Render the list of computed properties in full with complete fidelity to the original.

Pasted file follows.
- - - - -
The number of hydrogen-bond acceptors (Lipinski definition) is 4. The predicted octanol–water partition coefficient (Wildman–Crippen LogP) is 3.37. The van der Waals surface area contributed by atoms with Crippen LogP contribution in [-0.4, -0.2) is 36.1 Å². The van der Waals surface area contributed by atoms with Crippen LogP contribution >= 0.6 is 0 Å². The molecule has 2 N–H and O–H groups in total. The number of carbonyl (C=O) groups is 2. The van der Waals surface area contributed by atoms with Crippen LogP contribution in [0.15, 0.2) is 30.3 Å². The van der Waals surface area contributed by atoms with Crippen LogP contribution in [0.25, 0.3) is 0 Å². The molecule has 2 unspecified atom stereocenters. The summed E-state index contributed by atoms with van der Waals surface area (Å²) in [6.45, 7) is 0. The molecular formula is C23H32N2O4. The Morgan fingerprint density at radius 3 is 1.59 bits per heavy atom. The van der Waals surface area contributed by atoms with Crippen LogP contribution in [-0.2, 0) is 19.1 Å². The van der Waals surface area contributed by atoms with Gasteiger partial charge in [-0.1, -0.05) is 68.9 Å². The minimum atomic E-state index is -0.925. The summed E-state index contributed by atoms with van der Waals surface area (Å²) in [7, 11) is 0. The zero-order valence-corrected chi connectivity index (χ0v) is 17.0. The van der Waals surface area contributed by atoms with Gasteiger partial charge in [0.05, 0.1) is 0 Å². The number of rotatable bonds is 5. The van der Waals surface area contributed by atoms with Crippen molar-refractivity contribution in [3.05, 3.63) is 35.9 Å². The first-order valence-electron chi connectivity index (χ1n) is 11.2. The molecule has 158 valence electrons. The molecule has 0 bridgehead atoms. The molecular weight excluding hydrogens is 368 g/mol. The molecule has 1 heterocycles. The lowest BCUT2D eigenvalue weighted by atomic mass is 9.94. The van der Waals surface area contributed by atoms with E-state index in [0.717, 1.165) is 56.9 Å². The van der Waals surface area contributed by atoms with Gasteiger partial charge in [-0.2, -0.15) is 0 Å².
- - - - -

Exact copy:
The number of hydrogen-bond acceptors (Lipinski definition) is 4. The predicted octanol–water partition coefficient (Wildman–Crippen LogP) is 3.37. The van der Waals surface area contributed by atoms with Crippen LogP contribution in [-0.4, -0.2) is 36.1 Å². The van der Waals surface area contributed by atoms with Crippen LogP contribution >= 0.6 is 0 Å². The molecule has 2 N–H and O–H groups in total. The number of carbonyl (C=O) groups is 2. The van der Waals surface area contributed by atoms with Crippen LogP contribution in [0.15, 0.2) is 30.3 Å². The van der Waals surface area contributed by atoms with Crippen LogP contribution in [0.25, 0.3) is 0 Å². The molecule has 2 unspecified atom stereocenters. The summed E-state index contributed by atoms with van der Waals surface area (Å²) in [6.45, 7) is 0. The molecular formula is C23H32N2O4. The Morgan fingerprint density at radius 3 is 1.59 bits per heavy atom. The van der Waals surface area contributed by atoms with Crippen LogP contribution in [-0.2, 0) is 19.1 Å². The van der Waals surface area contributed by atoms with Gasteiger partial charge in [-0.1, -0.05) is 68.9 Å². The minimum atomic E-state index is -0.925. The summed E-state index contributed by atoms with van der Waals surface area (Å²) in [7, 11) is 0. The zero-order valence-corrected chi connectivity index (χ0v) is 17.0. The van der Waals surface area contributed by atoms with Gasteiger partial charge in [0.05, 0.1) is 0 Å². The number of rotatable bonds is 5. The van der Waals surface area contributed by atoms with Crippen molar-refractivity contribution in [3.05, 3.63) is 35.9 Å². The first-order valence-electron chi connectivity index (χ1n) is 11.2. The molecule has 158 valence electrons. The molecule has 0 bridgehead atoms. The molecular weight excluding hydrogens is 368 g/mol. The molecule has 1 heterocycles. The lowest BCUT2D eigenvalue weighted by atomic mass is 9.94. The van der Waals surface area contributed by atoms with E-state index in [0.717, 1.165) is 56.9 Å². The van der Waals surface area contributed by atoms with Gasteiger partial charge in [-0.2, -0.15) is 0 Å².